Addiction changes the brain
No one sets out with the intention of becoming addicted. But when addiction takes hold, the brain is physically changed, and the addiction becomes so powerful that the brain functions as if drugs or alcohol are essentials for survival.
Addiction treatment can be as effective as treatments for other diseases and works in similar ways—with medication, counseling, and ongoing support. Addiction treatment doesn’t happen overnight, over a week, or even over a few months. It’s a long-term, multi-faceted approach to care. The most effective treatment combines behavioral therapy and medication-assisted treatment.
Behavioral therapy helps people achieve the goal of living in recovery, through individual and/or group counseling. Therapy tailored to the individual is the most successful—just as no two addictions are exactly alike, the same should be true for treatment plans. Therapy can help people modify underlying behaviors, manage crises, stick to medication regimens, make connections to family and community support systems, and address other psychosocial needs.
Medication-assisted treatment combines targeted, FDA-approved medication with behavioral therapy and follow-up care. Under a comprehensive, patient-centered treatment plan, medications can be prescribed to relieve withdrawal symptoms and/or block the euphoric effects of the substance. Once cravings are curbed, the brain can gradually recover from the chemical changes caused by addiction.
Consistent follow-up care solidifies the treatment process and ensures that people have the ongoing support they need.
You can find treatment locally by searching on HealthInfoSource.com or by calling the staff at Connections at 970-221-5551 to get free help finding the care that’s right for you.
Changing our community’s approach to addiction
Understanding addiction and acknowledging its effects are the first steps toward a healthier community.
Addiction does not discriminate. One in 10 of our neighbors lives with drug and/or alcohol addiction. It’s not a choice—it’s a disease that changes the brain, and it can happen to anyone. Odds are you know someone suffering from addiction. But you might not know the personal impacts of the disease. Here are a few stories of the many faces of addiction and recovery in our community.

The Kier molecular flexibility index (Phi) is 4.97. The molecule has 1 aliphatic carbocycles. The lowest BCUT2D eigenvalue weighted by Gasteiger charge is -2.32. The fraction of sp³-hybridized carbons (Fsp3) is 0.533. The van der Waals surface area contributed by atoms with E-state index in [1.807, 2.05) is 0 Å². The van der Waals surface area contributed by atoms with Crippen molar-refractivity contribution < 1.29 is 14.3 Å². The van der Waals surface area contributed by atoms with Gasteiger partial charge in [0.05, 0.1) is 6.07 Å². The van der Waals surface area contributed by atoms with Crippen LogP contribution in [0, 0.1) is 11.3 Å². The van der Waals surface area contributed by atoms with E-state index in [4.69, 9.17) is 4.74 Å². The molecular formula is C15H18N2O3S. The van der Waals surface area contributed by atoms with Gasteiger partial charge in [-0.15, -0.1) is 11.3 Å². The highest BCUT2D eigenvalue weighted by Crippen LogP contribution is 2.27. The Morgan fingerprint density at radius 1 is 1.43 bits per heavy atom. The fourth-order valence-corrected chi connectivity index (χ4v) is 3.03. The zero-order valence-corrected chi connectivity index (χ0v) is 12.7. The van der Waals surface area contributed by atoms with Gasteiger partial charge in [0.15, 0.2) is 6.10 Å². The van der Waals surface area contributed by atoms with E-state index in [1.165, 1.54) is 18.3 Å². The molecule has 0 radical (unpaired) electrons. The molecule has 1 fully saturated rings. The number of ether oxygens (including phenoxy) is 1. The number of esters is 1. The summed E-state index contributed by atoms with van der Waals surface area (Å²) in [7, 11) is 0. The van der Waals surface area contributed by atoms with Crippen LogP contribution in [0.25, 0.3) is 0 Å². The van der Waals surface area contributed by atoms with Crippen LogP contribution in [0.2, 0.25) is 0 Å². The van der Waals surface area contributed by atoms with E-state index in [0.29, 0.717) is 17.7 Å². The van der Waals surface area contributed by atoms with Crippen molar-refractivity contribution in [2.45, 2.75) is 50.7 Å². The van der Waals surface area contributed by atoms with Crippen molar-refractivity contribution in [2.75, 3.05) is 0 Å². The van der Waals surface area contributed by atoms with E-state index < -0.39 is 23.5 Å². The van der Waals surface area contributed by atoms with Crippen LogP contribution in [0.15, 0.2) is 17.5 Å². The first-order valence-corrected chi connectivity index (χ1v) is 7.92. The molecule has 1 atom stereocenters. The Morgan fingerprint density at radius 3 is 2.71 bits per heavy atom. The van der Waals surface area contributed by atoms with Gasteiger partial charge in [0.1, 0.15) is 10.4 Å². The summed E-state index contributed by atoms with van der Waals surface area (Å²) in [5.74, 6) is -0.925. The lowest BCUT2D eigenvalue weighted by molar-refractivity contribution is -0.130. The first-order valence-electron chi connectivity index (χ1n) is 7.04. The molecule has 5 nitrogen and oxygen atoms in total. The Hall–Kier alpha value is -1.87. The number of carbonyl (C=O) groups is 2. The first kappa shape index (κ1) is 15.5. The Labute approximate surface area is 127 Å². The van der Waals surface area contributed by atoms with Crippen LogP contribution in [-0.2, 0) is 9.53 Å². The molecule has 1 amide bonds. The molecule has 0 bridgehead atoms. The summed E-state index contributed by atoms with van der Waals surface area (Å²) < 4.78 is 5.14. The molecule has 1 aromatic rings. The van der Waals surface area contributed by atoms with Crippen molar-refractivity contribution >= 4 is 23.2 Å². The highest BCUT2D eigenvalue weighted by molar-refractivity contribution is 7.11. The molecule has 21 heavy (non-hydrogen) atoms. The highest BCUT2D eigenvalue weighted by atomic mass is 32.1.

Only about 10 percent of people with addiction get the treatment they need. This may be due to many factors, including not understanding that treatment works, not being able to afford treatment, not having the right services available, or experiencing biases against them that make it hard to seek and succeed in treatment. Our community is working to make sure that instead of blaming people with addiction, we remove the biases around addiction and provide treatment that works.
The more we learn about the science of addiction and the more we talk about substance use—around the dinner table, in the locker room, over coffee, in the boardroom, in the classroom, and beyond—the more we will change minds and save lives.
Listen to Larimer County residents speak up about addiction in this 2-minute video: “Addiction is Not Fiction”.
The resources below can provide options for those struggling with addiction, and support for the people who care about them.
If you need help now, local crisis services are available to help you.
HealthInfoSource.com has information on local substance use disorder treatment and support services, and you can enter specific criteria to find the help that you need.
The Connections program can also help you find the right mental health and substance use services for you or your family, overcome barriers to getting care, and help you navigate and coordinate services. Most services are free or low-cost. The Child, Adolescent, and Young Adult Connections (CAYAC) team can help find mental health and substance use services for youth.
The Changing Minds campaign is a drug and alcohol addiction awareness campaign developed by the Health District of Northern Larimer County and the Mental Health and Substance Use Alliance. The goals of the campaign are to shed light on the public health crisis of addiction in Larimer County, de-stigmatize the disease of addiction, and give hope to the 26,000 in our community who are living with the disease. More information on addiction is available on the Changing Minds website.